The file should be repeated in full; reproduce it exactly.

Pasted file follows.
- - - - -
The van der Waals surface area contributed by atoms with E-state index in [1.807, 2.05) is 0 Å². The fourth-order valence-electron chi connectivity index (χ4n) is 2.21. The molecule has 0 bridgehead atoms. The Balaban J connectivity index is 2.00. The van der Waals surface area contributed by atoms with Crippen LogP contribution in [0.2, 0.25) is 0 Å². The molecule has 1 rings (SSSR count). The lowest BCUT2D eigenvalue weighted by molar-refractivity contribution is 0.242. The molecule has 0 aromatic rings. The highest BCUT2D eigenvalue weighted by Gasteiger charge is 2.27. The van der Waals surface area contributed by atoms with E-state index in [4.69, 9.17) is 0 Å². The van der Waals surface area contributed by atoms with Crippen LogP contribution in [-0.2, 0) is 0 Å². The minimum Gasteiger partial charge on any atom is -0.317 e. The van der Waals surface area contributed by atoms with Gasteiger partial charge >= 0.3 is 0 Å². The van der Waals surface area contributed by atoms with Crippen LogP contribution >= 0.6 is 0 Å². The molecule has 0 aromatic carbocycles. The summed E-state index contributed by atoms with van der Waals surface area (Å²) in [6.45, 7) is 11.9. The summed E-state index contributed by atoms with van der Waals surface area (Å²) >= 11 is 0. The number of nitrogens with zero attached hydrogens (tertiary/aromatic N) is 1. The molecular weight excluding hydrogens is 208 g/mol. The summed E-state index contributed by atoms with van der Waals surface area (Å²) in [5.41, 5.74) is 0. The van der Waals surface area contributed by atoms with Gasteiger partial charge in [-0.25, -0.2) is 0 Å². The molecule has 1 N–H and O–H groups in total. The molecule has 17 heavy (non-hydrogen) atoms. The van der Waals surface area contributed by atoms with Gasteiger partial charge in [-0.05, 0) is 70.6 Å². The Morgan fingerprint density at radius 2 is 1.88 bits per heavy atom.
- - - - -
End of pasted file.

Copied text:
The van der Waals surface area contributed by atoms with E-state index in [1.807, 2.05) is 0 Å². The fourth-order valence-electron chi connectivity index (χ4n) is 2.21. The molecule has 0 bridgehead atoms. The Balaban J connectivity index is 2.00. The van der Waals surface area contributed by atoms with Crippen LogP contribution in [0.2, 0.25) is 0 Å². The molecule has 1 rings (SSSR count). The lowest BCUT2D eigenvalue weighted by molar-refractivity contribution is 0.242. The molecule has 0 aromatic rings. The highest BCUT2D eigenvalue weighted by Gasteiger charge is 2.27. The van der Waals surface area contributed by atoms with E-state index in [4.69, 9.17) is 0 Å². The van der Waals surface area contributed by atoms with Crippen LogP contribution in [-0.2, 0) is 0 Å². The minimum Gasteiger partial charge on any atom is -0.317 e. The van der Waals surface area contributed by atoms with Gasteiger partial charge >= 0.3 is 0 Å². The van der Waals surface area contributed by atoms with Crippen LogP contribution >= 0.6 is 0 Å². The molecule has 0 aromatic carbocycles. The summed E-state index contributed by atoms with van der Waals surface area (Å²) in [6.45, 7) is 11.9. The summed E-state index contributed by atoms with van der Waals surface area (Å²) >= 11 is 0. The number of nitrogens with zero attached hydrogens (tertiary/aromatic N) is 1. The molecular weight excluding hydrogens is 208 g/mol. The summed E-state index contributed by atoms with van der Waals surface area (Å²) in [5.41, 5.74) is 0. The van der Waals surface area contributed by atoms with Gasteiger partial charge in [-0.25, -0.2) is 0 Å². The molecule has 1 N–H and O–H groups in total. The molecule has 17 heavy (non-hydrogen) atoms. The van der Waals surface area contributed by atoms with Gasteiger partial charge in [-0.05, 0) is 70.6 Å². The Morgan fingerprint density at radius 2 is 1.88 bits per heavy atom.